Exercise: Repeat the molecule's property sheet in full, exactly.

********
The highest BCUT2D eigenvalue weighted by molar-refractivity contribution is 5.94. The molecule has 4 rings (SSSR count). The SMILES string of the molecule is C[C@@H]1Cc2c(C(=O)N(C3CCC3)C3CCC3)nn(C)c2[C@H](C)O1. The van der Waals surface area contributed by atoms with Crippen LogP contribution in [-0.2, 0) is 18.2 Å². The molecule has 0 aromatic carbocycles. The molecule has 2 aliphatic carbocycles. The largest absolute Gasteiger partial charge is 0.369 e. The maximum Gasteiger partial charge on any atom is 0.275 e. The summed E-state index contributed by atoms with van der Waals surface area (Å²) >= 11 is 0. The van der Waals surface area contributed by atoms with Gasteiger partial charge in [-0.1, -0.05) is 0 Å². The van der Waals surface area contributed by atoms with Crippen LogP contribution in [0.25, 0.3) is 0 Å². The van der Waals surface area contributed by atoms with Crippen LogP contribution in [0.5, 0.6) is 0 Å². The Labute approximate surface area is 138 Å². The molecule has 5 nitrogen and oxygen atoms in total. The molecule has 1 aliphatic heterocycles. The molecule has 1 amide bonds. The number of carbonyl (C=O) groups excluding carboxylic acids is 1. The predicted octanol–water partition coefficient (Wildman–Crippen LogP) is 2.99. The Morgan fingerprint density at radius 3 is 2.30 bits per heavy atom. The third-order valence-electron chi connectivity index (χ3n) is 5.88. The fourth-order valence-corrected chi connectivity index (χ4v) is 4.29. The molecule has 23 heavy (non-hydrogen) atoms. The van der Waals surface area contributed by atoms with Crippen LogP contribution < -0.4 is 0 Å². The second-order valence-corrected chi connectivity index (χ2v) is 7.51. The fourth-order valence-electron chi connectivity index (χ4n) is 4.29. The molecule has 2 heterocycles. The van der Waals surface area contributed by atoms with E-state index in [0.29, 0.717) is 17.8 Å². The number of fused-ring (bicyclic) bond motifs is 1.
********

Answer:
The highest BCUT2D eigenvalue weighted by molar-refractivity contribution is 5.94. The molecule has 4 rings (SSSR count). The SMILES string of the molecule is C[C@@H]1Cc2c(C(=O)N(C3CCC3)C3CCC3)nn(C)c2[C@H](C)O1. The van der Waals surface area contributed by atoms with Crippen LogP contribution in [-0.2, 0) is 18.2 Å². The molecule has 0 aromatic carbocycles. The molecule has 2 aliphatic carbocycles. The largest absolute Gasteiger partial charge is 0.369 e. The maximum Gasteiger partial charge on any atom is 0.275 e. The summed E-state index contributed by atoms with van der Waals surface area (Å²) >= 11 is 0. The van der Waals surface area contributed by atoms with Gasteiger partial charge in [-0.1, -0.05) is 0 Å². The van der Waals surface area contributed by atoms with Crippen LogP contribution in [0.25, 0.3) is 0 Å². The van der Waals surface area contributed by atoms with Crippen LogP contribution in [0.5, 0.6) is 0 Å². The Labute approximate surface area is 138 Å². The molecule has 5 nitrogen and oxygen atoms in total. The molecule has 1 aliphatic heterocycles. The molecule has 1 amide bonds. The number of carbonyl (C=O) groups excluding carboxylic acids is 1. The predicted octanol–water partition coefficient (Wildman–Crippen LogP) is 2.99. The Morgan fingerprint density at radius 3 is 2.30 bits per heavy atom. The third-order valence-electron chi connectivity index (χ3n) is 5.88. The fourth-order valence-corrected chi connectivity index (χ4v) is 4.29. The molecule has 23 heavy (non-hydrogen) atoms. The van der Waals surface area contributed by atoms with Crippen LogP contribution < -0.4 is 0 Å². The second-order valence-corrected chi connectivity index (χ2v) is 7.51. The fourth-order valence-electron chi connectivity index (χ4n) is 4.29. The molecule has 2 heterocycles. The van der Waals surface area contributed by atoms with E-state index in [0.29, 0.717) is 17.8 Å². The number of fused-ring (bicyclic) bond motifs is 1.